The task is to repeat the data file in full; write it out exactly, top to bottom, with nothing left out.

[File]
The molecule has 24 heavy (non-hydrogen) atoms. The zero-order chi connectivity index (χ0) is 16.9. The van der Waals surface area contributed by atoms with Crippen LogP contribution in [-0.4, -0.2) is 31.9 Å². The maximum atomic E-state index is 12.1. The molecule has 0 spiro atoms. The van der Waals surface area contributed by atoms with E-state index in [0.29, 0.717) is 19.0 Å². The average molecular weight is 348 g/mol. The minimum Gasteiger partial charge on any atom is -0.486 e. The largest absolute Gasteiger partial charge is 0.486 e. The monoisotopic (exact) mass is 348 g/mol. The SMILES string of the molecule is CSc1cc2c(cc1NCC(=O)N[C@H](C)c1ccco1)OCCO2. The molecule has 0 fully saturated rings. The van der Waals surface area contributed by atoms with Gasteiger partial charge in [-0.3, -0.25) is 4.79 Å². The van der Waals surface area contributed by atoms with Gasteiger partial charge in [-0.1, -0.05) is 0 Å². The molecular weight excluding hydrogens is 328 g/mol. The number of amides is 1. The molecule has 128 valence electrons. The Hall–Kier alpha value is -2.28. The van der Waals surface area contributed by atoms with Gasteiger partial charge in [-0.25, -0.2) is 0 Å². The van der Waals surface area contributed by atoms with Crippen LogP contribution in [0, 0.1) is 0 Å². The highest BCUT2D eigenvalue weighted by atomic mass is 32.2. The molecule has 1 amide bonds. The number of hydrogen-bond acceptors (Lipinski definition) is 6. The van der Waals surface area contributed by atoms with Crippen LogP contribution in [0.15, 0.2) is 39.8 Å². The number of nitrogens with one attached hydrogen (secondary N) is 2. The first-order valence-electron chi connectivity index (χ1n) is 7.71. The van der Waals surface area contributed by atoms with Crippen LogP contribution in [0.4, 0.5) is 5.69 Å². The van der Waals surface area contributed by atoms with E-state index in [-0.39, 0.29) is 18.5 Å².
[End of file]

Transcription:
The molecule has 24 heavy (non-hydrogen) atoms. The zero-order chi connectivity index (χ0) is 16.9. The van der Waals surface area contributed by atoms with Crippen LogP contribution in [-0.4, -0.2) is 31.9 Å². The maximum atomic E-state index is 12.1. The molecule has 0 spiro atoms. The van der Waals surface area contributed by atoms with E-state index in [0.29, 0.717) is 19.0 Å². The average molecular weight is 348 g/mol. The minimum Gasteiger partial charge on any atom is -0.486 e. The largest absolute Gasteiger partial charge is 0.486 e. The monoisotopic (exact) mass is 348 g/mol. The SMILES string of the molecule is CSc1cc2c(cc1NCC(=O)N[C@H](C)c1ccco1)OCCO2. The molecule has 0 fully saturated rings. The van der Waals surface area contributed by atoms with Gasteiger partial charge in [-0.3, -0.25) is 4.79 Å². The van der Waals surface area contributed by atoms with Gasteiger partial charge in [-0.1, -0.05) is 0 Å². The molecular weight excluding hydrogens is 328 g/mol. The number of amides is 1. The molecule has 128 valence electrons. The Hall–Kier alpha value is -2.28. The van der Waals surface area contributed by atoms with Gasteiger partial charge in [-0.25, -0.2) is 0 Å². The van der Waals surface area contributed by atoms with Crippen LogP contribution in [0, 0.1) is 0 Å². The highest BCUT2D eigenvalue weighted by atomic mass is 32.2. The molecule has 1 amide bonds. The number of hydrogen-bond acceptors (Lipinski definition) is 6. The van der Waals surface area contributed by atoms with Crippen LogP contribution in [0.15, 0.2) is 39.8 Å². The number of nitrogens with one attached hydrogen (secondary N) is 2. The first-order valence-electron chi connectivity index (χ1n) is 7.71. The van der Waals surface area contributed by atoms with Crippen LogP contribution in [0.4, 0.5) is 5.69 Å². The van der Waals surface area contributed by atoms with E-state index in [-0.39, 0.29) is 18.5 Å².